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ICD-10 QUICK TIPS: Encoders: Friend or Foe?

Posted by National Compliance and Quality Audit Team on Dec 7, 2015 9:38:00 AM

ICD-10_1.pngAs the largest outsource coding provider in the country we have identified trends and gained unique insights from our coders throughout the transition to ICD-10.  We are sharing these insights with the broader HIM Community through our bi-weekly blog series "ICD-10 Quick Tips." 

The subject matter for this series is currated based on the trending topics in our online question and answer system which services over 1,200 of our HIM professionals.  Our Subject Matter Experts have an average of 20 years of experience and are considered leaders in their field. 

This week's post comes from featured author, National Compliance Manager, Melissa McLeod-Seyfert, CDIP, CCDS, CCS, CPC, CPC-I and AHIMA Approved ICD-10 Trainer.

The right encoding tool can provide tremendous benefits when facing coding challenges.  However, it is important to remember that encoders are meant to be a guide in code-selection and sequencing; not the final decision-maker.  Although encoders may provide a sense of security in the new environment of ICD-10, coders must be willing to roll up their sleeves and establish a new relationship with the ICD-10 guidelines in addition to relying on coding technology.  So, this week we ask, should encoders be considered friend or foe?

A common scenario I often see during the auditing process is the incorrect coding of ‘smoker.  In ICD-9 we selected unspecified when selecting diagnosis without further specificity required.  However, if you follow the 3M Encoder path down the ‘smoker’ pathway, we are confronted with the following selections:

  • In remission
  • Uncomplicated
  • Withdrawal
  • Other nicotine induced disorder
  • Unspecified disorder
  • Other/Unspecified

Often the ‘Unspecified disorder’ option is selected in error, when the correct selection for a smoker with no associated nicotine induced disorders would be ‘Uncomplicated’ or ‘Other/Unspecified’.  The increased selection of coding options can lead a coder to make an incorrect selection because, by habit, we are used to selecting ‘Unspecified' and not ‘Other/Unspecified'.  This directs the encoder to assign a code for an ‘unspecified nicotine induced disorder’ which will not be accurate if no such disorder exists.

Another example of the pitfalls of encoders are two guidelines I often see reported incorrectly which pertain to the guidelines referring to place of occurrence and activity codes.  With the extensive expansion of ‘injury’ codes in ICD-10, coders are prompted to report all codes, and the place of Occurrence and activity while being injured are part of the 3M Encoder process.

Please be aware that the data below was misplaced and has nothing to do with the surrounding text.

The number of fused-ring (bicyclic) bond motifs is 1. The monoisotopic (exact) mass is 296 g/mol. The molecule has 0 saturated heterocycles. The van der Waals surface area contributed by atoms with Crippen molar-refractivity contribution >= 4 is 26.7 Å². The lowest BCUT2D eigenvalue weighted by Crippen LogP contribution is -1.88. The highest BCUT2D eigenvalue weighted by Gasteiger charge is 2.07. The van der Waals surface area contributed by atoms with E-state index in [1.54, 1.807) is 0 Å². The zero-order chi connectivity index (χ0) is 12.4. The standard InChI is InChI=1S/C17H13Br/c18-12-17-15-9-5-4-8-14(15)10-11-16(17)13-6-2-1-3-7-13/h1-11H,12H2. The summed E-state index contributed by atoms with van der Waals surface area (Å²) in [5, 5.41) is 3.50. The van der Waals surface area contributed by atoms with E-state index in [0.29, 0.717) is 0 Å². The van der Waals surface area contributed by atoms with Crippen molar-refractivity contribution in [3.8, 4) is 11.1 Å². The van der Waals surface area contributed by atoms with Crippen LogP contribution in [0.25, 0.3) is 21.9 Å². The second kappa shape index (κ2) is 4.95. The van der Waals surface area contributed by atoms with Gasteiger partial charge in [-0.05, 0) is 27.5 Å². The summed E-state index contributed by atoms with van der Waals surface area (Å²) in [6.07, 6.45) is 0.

Place of Occurrence Guideline

Do not use place of occurrence code Y92.9 if the place is not stated or is not applicable.

Activity Code

Do not assign Y93.9, Unspecified activity, if the activity is not stated.

If the place of occurrence and activity are not stated in the medical record, coding guidelines direct us to not assign the unspecified codes.  However, when following down the 3M encoder pathway, the selections for unspecified place of occurrence (Y92.9) and unspecified activity (Y93.9) are part of the coding pathway and these codes are assigned by the Encoder.  Coding Guidelines direct us not to report these codes but the Encoder does not apply guidelines, coders do…therefore, coding errors are being made with the dependence on Encoders.

A coder’s dependence on an Encoder is a double edged sword.  When used correctly, Encoders can enhance coding and productivity.  When over-used, a dependence on Encoders can also lead to repetitive errors and a decrease in coder skillset over a period of time.  Coders benefit more when they have a clear understanding of the coding guidelines versus depending on technology.  Not only does this boost confidence, it also helps to offset productivity challenges. 

At himagine, we understand the pitfalls of encoder-dependence.  This is why before coders can join our team they must first pass two levels of assessments.  The first is a written exam during which they are allowed to use their books, encoders and other resources.  The second is a verbal assessment during which ICD-10 guidelines are reviewed without reliance on encoders.  This process has been very successful in evaluating the coder’s skill and understanding of ICD-10.

By adopting a new focus of relearning the Coding Guidelines and their application, coders can help ensure their accuracy and hopefully reduce the impact ICD-10 can have on productivity. 

Topics: Education